This part covers three important techniques for the design and analysis of efficient algorithms: dynamic programming (Chapter 16), greedy algorithms (Chapter 17), and amortized analysis (Chapter 18). Earlier parts have presented other widely applicable techniques, such as divide-and-conquer, randomization, and the solution of recurrences. The new techniques are somewhat more sophisticated, but they are essential for effectively attacking many computational problems. The themes introduced in this part will recur later in the book.
Dynamic programming typically applies to optimization problems in which a set of choices must be made in order to arrive at an optimal solution. As choices are made, subproblems of the same form often arise. Dynamic programming is effective when a given subproblem may arise from more than one partial set of choices; the key technique is to store, or "memoize," the solution to each such subproblem in case it should reappear. Chapter 16 shows how this simple idea can easily transform exponential-time algorithms into polynomial-time algorithms.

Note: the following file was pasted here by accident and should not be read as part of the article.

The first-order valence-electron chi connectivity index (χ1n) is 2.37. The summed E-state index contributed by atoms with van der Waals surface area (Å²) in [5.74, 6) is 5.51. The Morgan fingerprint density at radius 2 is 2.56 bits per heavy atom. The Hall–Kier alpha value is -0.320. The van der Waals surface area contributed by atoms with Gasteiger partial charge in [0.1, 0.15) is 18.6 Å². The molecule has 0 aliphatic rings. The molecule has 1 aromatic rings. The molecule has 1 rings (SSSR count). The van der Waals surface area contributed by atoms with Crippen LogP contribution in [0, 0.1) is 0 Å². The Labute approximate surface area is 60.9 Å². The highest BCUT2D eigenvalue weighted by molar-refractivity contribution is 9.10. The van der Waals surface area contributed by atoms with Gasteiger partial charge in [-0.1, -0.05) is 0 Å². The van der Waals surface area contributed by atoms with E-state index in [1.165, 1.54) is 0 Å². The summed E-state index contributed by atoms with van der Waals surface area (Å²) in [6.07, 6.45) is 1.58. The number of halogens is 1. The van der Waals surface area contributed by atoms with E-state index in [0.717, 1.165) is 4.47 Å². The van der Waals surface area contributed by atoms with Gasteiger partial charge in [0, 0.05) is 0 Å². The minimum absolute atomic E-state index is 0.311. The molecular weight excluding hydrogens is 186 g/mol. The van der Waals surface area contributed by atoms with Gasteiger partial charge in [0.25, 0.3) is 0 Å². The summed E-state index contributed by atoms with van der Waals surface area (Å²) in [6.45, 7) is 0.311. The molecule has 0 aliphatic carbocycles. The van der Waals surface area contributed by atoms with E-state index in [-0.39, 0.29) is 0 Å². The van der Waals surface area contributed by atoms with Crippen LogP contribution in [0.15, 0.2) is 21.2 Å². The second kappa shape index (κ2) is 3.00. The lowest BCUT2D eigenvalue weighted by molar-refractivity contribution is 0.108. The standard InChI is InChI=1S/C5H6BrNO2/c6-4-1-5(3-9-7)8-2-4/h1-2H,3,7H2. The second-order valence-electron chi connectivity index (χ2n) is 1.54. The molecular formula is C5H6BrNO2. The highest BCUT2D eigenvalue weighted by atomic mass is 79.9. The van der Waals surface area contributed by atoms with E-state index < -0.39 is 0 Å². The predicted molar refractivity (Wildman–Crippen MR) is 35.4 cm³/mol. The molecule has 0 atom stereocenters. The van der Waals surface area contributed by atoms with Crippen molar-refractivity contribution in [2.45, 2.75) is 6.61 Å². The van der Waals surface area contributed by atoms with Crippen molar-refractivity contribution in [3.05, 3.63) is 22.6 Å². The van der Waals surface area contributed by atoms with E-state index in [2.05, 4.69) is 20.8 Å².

Like dynamic-programming algorithms, greedy algorithms typically apply to optimization problems in which a set of choices must be made in order to arrive at an optimal solution. The idea of a greedy algorithm is to make each choice in a locally optimal manner. A simple example is coin-changing: to minimize the number of U.S. coins needed to make change for a given amount, it suffices to select repeatedly the largest-denomination coin that is not larger than the amount still owed. There are many such problems for which a greedy approach provides an optimal solution much more quickly than would a dynamic-programming approach. It is not always easy to tell whether a greedy approach will be effective, however. Chapter 17 reviews matroid theory, which can often be helpful in making such a determination.
Amortized analysis is a tool for analyzing algorithms that perform a sequence of similar operations. Instead of bounding the cost of the sequence of operations by bounding the actual cost of each operation separately, an amortized analysis can be used to provide a bound on the actual cost of the entire sequence. One reason this idea can be effective is that it may be impossible in a sequence of operations for all of the individual operations to run in their known worst-case time bounds. While some operations are expensive, many others might be cheap. Amortized analysis is not just an analysis tool, however; it is also a way of thinking about the design of algorithms, since the design of an algorithm and the analysis of its running time are often closely intertwined. Chapter 18 introduces three equivalent ways to perform an amortized analysis of an algorithm.